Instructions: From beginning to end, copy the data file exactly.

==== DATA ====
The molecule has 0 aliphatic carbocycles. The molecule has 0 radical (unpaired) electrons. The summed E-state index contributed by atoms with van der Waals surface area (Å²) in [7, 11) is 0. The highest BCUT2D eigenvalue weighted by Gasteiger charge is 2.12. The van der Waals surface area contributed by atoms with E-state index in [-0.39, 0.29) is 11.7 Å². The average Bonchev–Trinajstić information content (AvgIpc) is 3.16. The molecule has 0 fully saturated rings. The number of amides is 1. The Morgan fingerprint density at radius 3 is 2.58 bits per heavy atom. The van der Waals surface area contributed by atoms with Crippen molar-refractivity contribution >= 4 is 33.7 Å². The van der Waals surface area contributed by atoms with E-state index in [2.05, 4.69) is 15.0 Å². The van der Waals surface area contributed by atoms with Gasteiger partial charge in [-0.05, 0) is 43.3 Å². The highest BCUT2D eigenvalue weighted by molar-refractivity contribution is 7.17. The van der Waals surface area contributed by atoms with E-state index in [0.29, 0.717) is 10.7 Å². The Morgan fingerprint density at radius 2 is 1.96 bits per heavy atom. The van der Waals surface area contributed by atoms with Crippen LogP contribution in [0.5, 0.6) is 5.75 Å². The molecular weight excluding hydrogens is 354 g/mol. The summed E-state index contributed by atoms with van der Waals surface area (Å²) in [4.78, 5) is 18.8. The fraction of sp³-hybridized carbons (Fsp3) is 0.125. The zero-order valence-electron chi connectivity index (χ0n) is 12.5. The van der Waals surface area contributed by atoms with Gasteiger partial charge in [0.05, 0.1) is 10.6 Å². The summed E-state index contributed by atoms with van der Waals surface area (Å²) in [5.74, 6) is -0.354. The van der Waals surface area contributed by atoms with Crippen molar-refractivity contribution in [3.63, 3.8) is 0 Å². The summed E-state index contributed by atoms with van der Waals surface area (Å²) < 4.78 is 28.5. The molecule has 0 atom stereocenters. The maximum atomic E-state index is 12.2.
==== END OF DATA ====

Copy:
The molecule has 0 aliphatic carbocycles. The molecule has 0 radical (unpaired) electrons. The summed E-state index contributed by atoms with van der Waals surface area (Å²) in [7, 11) is 0. The highest BCUT2D eigenvalue weighted by Gasteiger charge is 2.12. The van der Waals surface area contributed by atoms with E-state index in [-0.39, 0.29) is 11.7 Å². The average Bonchev–Trinajstić information content (AvgIpc) is 3.16. The molecule has 0 fully saturated rings. The number of amides is 1. The Morgan fingerprint density at radius 3 is 2.58 bits per heavy atom. The van der Waals surface area contributed by atoms with Crippen molar-refractivity contribution >= 4 is 33.7 Å². The van der Waals surface area contributed by atoms with E-state index in [2.05, 4.69) is 15.0 Å². The van der Waals surface area contributed by atoms with Gasteiger partial charge in [-0.05, 0) is 43.3 Å². The highest BCUT2D eigenvalue weighted by molar-refractivity contribution is 7.17. The van der Waals surface area contributed by atoms with E-state index in [0.29, 0.717) is 10.7 Å². The Morgan fingerprint density at radius 2 is 1.96 bits per heavy atom. The van der Waals surface area contributed by atoms with Crippen LogP contribution in [0.5, 0.6) is 5.75 Å². The molecular weight excluding hydrogens is 354 g/mol. The summed E-state index contributed by atoms with van der Waals surface area (Å²) in [4.78, 5) is 18.8. The fraction of sp³-hybridized carbons (Fsp3) is 0.125. The zero-order valence-electron chi connectivity index (χ0n) is 12.5. The van der Waals surface area contributed by atoms with Gasteiger partial charge in [0.05, 0.1) is 10.6 Å². The summed E-state index contributed by atoms with van der Waals surface area (Å²) in [5.74, 6) is -0.354. The van der Waals surface area contributed by atoms with Crippen molar-refractivity contribution in [3.63, 3.8) is 0 Å². The summed E-state index contributed by atoms with van der Waals surface area (Å²) < 4.78 is 28.5. The molecule has 0 atom stereocenters. The maximum atomic E-state index is 12.2.